The Arizona Cardinals, in search of pass rushing help, made a push to sign linebacker Jason Pierre-Paul away from the New York Giants.Unfortunately for them, Pierre-Paul on Tuesday decided not to leave the Big Apple, as he agreed to a one-year contract that can be worth up to $10.5 million, according to ESPN’s Adam Schefter.It’s certainly a blow to the Cardinals’ free agency plans, as they were hoping to land the 27-year-old who tallied just one sack in eight games last season but has 43 in six years, 12.5 of which came in 2014. The 5: Takeaways from the Coyotes’ introduction of Alex Meruelo Former Cardinals kicker Phil Dawson retires Derrick Hall satisfied with D-backs’ buying and selling FILE – In this Dec. 6, 2015, file photo, New York Giants defensive end Jason Pierre-Paul reacts during the Giants’ NFL football game against the New York Jets in East Rutherford, N.J. Pierre-Paul has filed a lawsuit seeking in more than $15,000 in damages against ESPN and reporter Adam Schefter for posting his medical records. The lawsuit, filed Wednesday, Feb. 24, 2016, in Miami Dade County in Florida, alleges that Pierre-Paul’s privacy was violated–as was Florida’s medical records statute–by the report last summer after the player severely injured his right hand in a fireworks accident on July 4. (AP Photo/Bill Kostroun) While not what they were hoping for, if it’s any consolation, Pierre-Paul was appreciative of the Cardinals’ interest. Comments Share We’ll never know if Pierre-Paul was Arizona’s top target, and no doubt they will press on with their plans to land a pass rusher. Word came out Tuesday that Tamba Hali was staying with the Chiefs, though, so the options seem to be dwindling.But if nothing else, their pursuit of Pierre-Paul shows the Cardinals are very interested in upgrading their pass rush. The trick is, of course, actually being able to do it. Top Stories Grace expects Greinke trade to have emotional impact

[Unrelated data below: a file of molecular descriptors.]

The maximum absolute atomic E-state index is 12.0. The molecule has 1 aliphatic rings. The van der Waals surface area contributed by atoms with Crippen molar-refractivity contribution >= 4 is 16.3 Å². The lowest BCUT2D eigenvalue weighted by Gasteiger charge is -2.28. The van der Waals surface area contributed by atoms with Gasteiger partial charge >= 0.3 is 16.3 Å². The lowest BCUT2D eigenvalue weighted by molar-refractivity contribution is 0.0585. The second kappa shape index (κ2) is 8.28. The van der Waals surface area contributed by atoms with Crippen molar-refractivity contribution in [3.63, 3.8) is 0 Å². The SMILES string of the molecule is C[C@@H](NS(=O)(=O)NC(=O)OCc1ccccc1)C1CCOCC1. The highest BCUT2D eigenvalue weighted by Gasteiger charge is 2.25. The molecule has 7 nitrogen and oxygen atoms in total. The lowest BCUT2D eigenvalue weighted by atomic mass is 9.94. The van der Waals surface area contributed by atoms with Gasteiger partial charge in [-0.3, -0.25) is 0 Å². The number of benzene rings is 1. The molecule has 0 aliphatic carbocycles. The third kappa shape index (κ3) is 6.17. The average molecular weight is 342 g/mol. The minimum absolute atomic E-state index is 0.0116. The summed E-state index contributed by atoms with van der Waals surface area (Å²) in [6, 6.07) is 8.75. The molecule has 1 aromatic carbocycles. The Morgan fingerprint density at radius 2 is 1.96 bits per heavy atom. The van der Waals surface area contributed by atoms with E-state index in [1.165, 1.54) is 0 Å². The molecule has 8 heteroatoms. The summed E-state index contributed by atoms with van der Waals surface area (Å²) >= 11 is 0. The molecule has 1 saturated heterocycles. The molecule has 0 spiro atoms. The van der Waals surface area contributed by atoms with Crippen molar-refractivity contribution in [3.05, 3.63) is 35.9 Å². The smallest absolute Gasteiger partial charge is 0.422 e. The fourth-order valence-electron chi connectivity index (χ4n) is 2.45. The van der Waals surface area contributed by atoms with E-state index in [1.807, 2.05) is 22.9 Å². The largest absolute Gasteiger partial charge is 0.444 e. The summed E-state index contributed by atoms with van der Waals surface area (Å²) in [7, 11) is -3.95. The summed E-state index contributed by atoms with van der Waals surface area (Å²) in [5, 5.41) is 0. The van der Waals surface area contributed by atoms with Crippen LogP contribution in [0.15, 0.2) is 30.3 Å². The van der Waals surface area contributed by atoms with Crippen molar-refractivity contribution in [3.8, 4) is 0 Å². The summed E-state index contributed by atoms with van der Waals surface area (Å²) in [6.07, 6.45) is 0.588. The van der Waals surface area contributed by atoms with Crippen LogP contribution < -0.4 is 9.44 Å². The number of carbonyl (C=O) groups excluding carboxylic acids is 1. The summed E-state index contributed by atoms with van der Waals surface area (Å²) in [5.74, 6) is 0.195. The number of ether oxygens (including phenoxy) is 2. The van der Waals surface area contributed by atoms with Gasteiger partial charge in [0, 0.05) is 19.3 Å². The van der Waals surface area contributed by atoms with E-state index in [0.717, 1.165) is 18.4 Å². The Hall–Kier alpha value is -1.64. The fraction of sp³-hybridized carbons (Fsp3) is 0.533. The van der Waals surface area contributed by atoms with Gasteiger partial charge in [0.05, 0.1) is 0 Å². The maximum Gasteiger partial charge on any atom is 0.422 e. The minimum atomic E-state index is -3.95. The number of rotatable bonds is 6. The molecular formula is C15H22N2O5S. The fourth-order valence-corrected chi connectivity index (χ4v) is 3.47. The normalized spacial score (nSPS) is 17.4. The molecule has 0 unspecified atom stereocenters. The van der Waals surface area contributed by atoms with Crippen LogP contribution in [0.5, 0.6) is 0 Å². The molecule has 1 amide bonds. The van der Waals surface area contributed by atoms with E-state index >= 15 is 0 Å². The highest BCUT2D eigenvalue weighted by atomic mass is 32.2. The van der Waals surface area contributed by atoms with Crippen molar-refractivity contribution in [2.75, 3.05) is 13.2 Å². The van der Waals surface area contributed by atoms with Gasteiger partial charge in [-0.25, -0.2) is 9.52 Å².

This is part of the KHN Morning Briefing, a summary of health policy coverage from major news organizations. Sign up for an email subscription. Missing Paperwork Puts At Risk Coverage For Tens Of Thousands According to the Obama administration, as many as 115,000 people could lose the new insurance they obtained under the health law because they did not prove they were legal immigrants or U.S. citizens who were eligible for that coverage. Another 363,000 people must submit documentation to verify their incomes by Sept. 30 or lose their subsidies. These two numbers combined represent about 10 percent of the people who signed up through the online insurance marketplaces. The New York Times: U.S. To End Coverage Under Health Care Law For Tens Of ThousandsThe Obama administration said on Monday that it planned to terminate health insurance for 115,000 people on Oct. 1 because they had failed to prove that they were United States citizens or legal immigrants eligible for coverage under the Affordable Care Act. It also told 363,000 people that they could lose financial aid because their incomes could not be verified (Pear, 9/15).Los Angeles Times: Many May Lose Obamacare Coverage Because Of Missing PaperworkSome 115,000 people are poised to be cut from insurance rolls at the end of the month because they haven’t verified their citizenship or immigration status. Another 363,000 people haven’t sent in the necessary forms proving their income, a key requirement for calculating the size of government subsidies some consumers are eligible to receive under the law. Together, that represents about 10% of those who signed up for coverage on new federal marketplaces created by the law (Levey, 9/15).The Wall Street Journal: Tens Of Thousands Likely To Lose Health Insurance At End Of SeptemberThe government is now set to inform insurers to terminate at the end of the month the coverage those people bought through HealthCare.gov. A provision in the Affordable Care Act bars people living in the U.S. without authorization from obtaining coverage through the site. Federal officials also said they would send notices to about 279,000 people whose income can’t be verified, giving them until Sept. 30 to submit further documentation. Those people won’t lose their coverage if they don’t respond, but the tax credits that offset the cost of their premiums could be suspended (Radnofsky, 9/15).The Washington Post: 115,000 Immigrants To Lose Health Coverage By Sept. 30 Because Of Lack Of Status DataThose individuals can still send in the needed information to the federal exchange and if they are found eligible, they will be able to regain coverage, officials said. They will be considered under a special category reserved for people who have experienced a major life change, such as having a baby or getting divorced or losing a job with health insurance. Separately, about 363,000 consumers who have coverage could lose financial subsidies for their insurance premiums unless they clear up information about their incomes that differs from that on federal tax records. If those individuals don’t provide updated income information by Sept. 30, federal health officials will adjust their premiums to “reflect what we have in our records,” said Andy Slavitt, principal deputy administrator at the Centers for Medicare and Medicaid Services, which manages HealthCare.gov, the federal exchange (Sun, 9/15).Reuters: U.S. Says 115,000 Could Lose Obamacare Insurance Over ImmigrationThe Obama administration on Monday said 115,000 people in 36 states could lose their private health insurance under Obamacare after Sept. 30, because of unresolved data problems involving their citizenship or immigration status. Another 363,000 people could see their insurance costs change, due to problems involving income data that is used to determine whether enrollees qualify for federal subsidies to help pay premiums on health plans obtained through the federal insurance marketplace, according to the administration. The U.S. Centers for Medicare and Medicaid Services (CMS), which operates the federal marketplace for consumers in 36 states, said the number of people with data problems is down from June when 966,000 had citizenship or immigration discrepancies and 1.6 million people had problem data involving income (9/15). USA Today: Feds Give Immigrants More Time On Health CareAbout 115,000 of 966,000 people who bought plans on HealthCare.gov and owed more information about their immigration status have unresolved issues, Andy Slavitt, principal deputy administrator at the Centers for Medicare and Medicaid Services, said. These people were given a deadline of Sept. 5 to submit information — they now have until Sept. 30 to provide proof of their citizenship, or they will lose coverage. After that date, those people can reapply if they can prove citizenship even though the open enrollment period is closed. The other 851,000 people either have had their cases resolved, or the cases are in the process of being resolved. Slavitt would not comment on how the resolved cases were decided. “The good news is they have been able to resolve one way or another most of the problem applications where federal databases could not verify income or legal status,” says health care consultant Kip Piper, a former state and federal Medicare official (O’Donnell, 9/15).McClatchy: Feds Offer Lifeline To 115,000 Facing Loss Of Health CoverageAfter failing to respond to multiple outreach attempts, more than 100,000 people could lose their federal marketplace health coverage on Sept. 30, while more than three times that many could see their premiums increase, if they fail to verify their income, U.S. residency or immigration status as required by the Obama administration. The U.S. Department of Health and Human Services announced the deadline on Monday when it began sending out cancellation warnings to 115,000 people in 36 states who haven’t yet provided the proper citizenship and immigration documents with their applications for coverage (Pugh, 9/15).The Fiscal Times: Thousands Of Obamacare Enrollees To Lose CoverageSome 115,000 people who signed up for health insurance through the federal marketplace this year will lose their coverage at the end of the month for failing to provide the government with proof of citizenship or immigration status. Officials from the Centers for Medicare and Medicaid Services (CMS) said they sent out notices to 300,000 enrollees last month, asking them to verify their citizenship, which is required to receive health coverage under Obamacare (Ehley, 9/15).